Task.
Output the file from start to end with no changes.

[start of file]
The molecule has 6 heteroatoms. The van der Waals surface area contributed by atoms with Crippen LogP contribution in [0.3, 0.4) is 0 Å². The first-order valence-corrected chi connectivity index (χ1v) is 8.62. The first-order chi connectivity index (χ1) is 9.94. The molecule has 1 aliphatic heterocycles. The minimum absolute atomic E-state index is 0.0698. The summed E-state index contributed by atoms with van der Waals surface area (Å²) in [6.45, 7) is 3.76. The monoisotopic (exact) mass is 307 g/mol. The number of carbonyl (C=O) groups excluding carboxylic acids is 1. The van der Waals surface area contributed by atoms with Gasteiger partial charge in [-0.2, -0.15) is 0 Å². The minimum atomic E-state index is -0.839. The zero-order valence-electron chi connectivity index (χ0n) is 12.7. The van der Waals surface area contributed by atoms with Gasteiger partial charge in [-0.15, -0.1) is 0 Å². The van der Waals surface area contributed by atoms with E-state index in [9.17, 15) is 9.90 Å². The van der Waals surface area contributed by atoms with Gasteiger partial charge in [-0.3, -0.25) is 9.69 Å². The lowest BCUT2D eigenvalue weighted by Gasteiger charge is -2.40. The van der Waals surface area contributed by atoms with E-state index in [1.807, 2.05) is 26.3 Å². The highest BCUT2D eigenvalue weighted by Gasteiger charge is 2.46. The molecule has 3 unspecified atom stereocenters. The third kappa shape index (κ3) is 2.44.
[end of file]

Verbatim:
The molecule has 6 heteroatoms. The van der Waals surface area contributed by atoms with Crippen LogP contribution in [0.3, 0.4) is 0 Å². The first-order valence-corrected chi connectivity index (χ1v) is 8.62. The first-order chi connectivity index (χ1) is 9.94. The molecule has 1 aliphatic heterocycles. The minimum absolute atomic E-state index is 0.0698. The summed E-state index contributed by atoms with van der Waals surface area (Å²) in [6.45, 7) is 3.76. The monoisotopic (exact) mass is 307 g/mol. The number of carbonyl (C=O) groups excluding carboxylic acids is 1. The van der Waals surface area contributed by atoms with Gasteiger partial charge in [-0.2, -0.15) is 0 Å². The minimum atomic E-state index is -0.839. The zero-order valence-electron chi connectivity index (χ0n) is 12.7. The van der Waals surface area contributed by atoms with Gasteiger partial charge in [-0.15, -0.1) is 0 Å². The van der Waals surface area contributed by atoms with E-state index in [9.17, 15) is 9.90 Å². The van der Waals surface area contributed by atoms with Gasteiger partial charge in [-0.3, -0.25) is 9.69 Å². The lowest BCUT2D eigenvalue weighted by Gasteiger charge is -2.40. The van der Waals surface area contributed by atoms with E-state index in [1.807, 2.05) is 26.3 Å². The highest BCUT2D eigenvalue weighted by Gasteiger charge is 2.46. The molecule has 3 unspecified atom stereocenters. The third kappa shape index (κ3) is 2.44.